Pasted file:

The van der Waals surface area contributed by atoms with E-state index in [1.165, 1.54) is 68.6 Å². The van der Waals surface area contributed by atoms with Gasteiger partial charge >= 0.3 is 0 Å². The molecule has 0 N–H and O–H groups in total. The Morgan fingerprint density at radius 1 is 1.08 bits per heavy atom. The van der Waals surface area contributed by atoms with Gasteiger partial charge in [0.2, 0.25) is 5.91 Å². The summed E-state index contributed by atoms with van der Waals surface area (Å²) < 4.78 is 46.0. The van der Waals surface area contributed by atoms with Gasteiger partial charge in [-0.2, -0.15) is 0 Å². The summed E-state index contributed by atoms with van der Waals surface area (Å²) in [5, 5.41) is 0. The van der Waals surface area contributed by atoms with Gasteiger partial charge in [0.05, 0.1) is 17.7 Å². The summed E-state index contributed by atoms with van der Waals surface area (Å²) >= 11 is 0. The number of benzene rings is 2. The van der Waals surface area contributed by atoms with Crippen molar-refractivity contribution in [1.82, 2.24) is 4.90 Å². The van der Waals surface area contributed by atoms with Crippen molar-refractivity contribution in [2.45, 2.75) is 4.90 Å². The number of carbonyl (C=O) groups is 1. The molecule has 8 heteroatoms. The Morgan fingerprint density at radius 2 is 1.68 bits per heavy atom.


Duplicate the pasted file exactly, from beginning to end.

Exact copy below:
The van der Waals surface area contributed by atoms with E-state index in [1.165, 1.54) is 68.6 Å². The van der Waals surface area contributed by atoms with Gasteiger partial charge >= 0.3 is 0 Å². The molecule has 0 N–H and O–H groups in total. The Morgan fingerprint density at radius 1 is 1.08 bits per heavy atom. The van der Waals surface area contributed by atoms with Gasteiger partial charge in [0.2, 0.25) is 5.91 Å². The summed E-state index contributed by atoms with van der Waals surface area (Å²) < 4.78 is 46.0. The van der Waals surface area contributed by atoms with Gasteiger partial charge in [-0.2, -0.15) is 0 Å². The summed E-state index contributed by atoms with van der Waals surface area (Å²) in [5, 5.41) is 0. The van der Waals surface area contributed by atoms with Gasteiger partial charge in [0.05, 0.1) is 17.7 Å². The summed E-state index contributed by atoms with van der Waals surface area (Å²) >= 11 is 0. The number of benzene rings is 2. The van der Waals surface area contributed by atoms with Crippen molar-refractivity contribution in [1.82, 2.24) is 4.90 Å². The van der Waals surface area contributed by atoms with Crippen molar-refractivity contribution in [2.45, 2.75) is 4.90 Å². The number of carbonyl (C=O) groups is 1. The molecule has 8 heteroatoms. The Morgan fingerprint density at radius 2 is 1.68 bits per heavy atom.